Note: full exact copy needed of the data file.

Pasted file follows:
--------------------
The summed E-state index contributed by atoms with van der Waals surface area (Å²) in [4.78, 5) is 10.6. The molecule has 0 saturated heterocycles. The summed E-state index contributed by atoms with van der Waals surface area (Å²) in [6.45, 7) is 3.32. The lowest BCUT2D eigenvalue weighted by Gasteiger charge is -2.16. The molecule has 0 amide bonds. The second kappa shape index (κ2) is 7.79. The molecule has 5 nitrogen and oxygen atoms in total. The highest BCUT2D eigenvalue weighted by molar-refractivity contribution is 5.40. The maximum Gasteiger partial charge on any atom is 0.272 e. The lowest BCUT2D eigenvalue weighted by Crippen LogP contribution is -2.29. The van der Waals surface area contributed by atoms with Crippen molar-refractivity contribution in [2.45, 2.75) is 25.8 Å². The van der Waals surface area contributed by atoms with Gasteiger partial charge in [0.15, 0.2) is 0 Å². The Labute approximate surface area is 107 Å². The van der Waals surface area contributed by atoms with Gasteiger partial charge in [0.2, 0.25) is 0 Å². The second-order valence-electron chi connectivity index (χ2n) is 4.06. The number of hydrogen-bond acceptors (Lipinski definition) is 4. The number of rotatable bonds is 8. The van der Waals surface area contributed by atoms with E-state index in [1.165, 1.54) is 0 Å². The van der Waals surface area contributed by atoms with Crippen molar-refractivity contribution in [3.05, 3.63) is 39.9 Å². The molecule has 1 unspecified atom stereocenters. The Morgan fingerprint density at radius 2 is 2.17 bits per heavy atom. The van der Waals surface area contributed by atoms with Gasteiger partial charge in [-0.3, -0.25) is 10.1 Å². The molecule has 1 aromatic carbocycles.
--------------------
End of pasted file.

The summed E-state index contributed by atoms with van der Waals surface area (Å²) in [4.78, 5) is 10.6. The molecule has 0 saturated heterocycles. The summed E-state index contributed by atoms with van der Waals surface area (Å²) in [6.45, 7) is 3.32. The lowest BCUT2D eigenvalue weighted by Gasteiger charge is -2.16. The molecule has 0 amide bonds. The second kappa shape index (κ2) is 7.79. The molecule has 5 nitrogen and oxygen atoms in total. The highest BCUT2D eigenvalue weighted by molar-refractivity contribution is 5.40. The maximum Gasteiger partial charge on any atom is 0.272 e. The lowest BCUT2D eigenvalue weighted by Crippen LogP contribution is -2.29. The van der Waals surface area contributed by atoms with Crippen molar-refractivity contribution in [2.45, 2.75) is 25.8 Å². The van der Waals surface area contributed by atoms with Gasteiger partial charge in [0.15, 0.2) is 0 Å². The Labute approximate surface area is 107 Å². The van der Waals surface area contributed by atoms with Gasteiger partial charge in [0.2, 0.25) is 0 Å². The second-order valence-electron chi connectivity index (χ2n) is 4.06. The number of hydrogen-bond acceptors (Lipinski definition) is 4. The number of rotatable bonds is 8. The van der Waals surface area contributed by atoms with E-state index in [1.165, 1.54) is 0 Å². The van der Waals surface area contributed by atoms with Crippen molar-refractivity contribution in [3.05, 3.63) is 39.9 Å². The molecule has 1 unspecified atom stereocenters. The Morgan fingerprint density at radius 2 is 2.17 bits per heavy atom. The van der Waals surface area contributed by atoms with Gasteiger partial charge in [-0.3, -0.25) is 10.1 Å². The molecule has 1 aromatic carbocycles.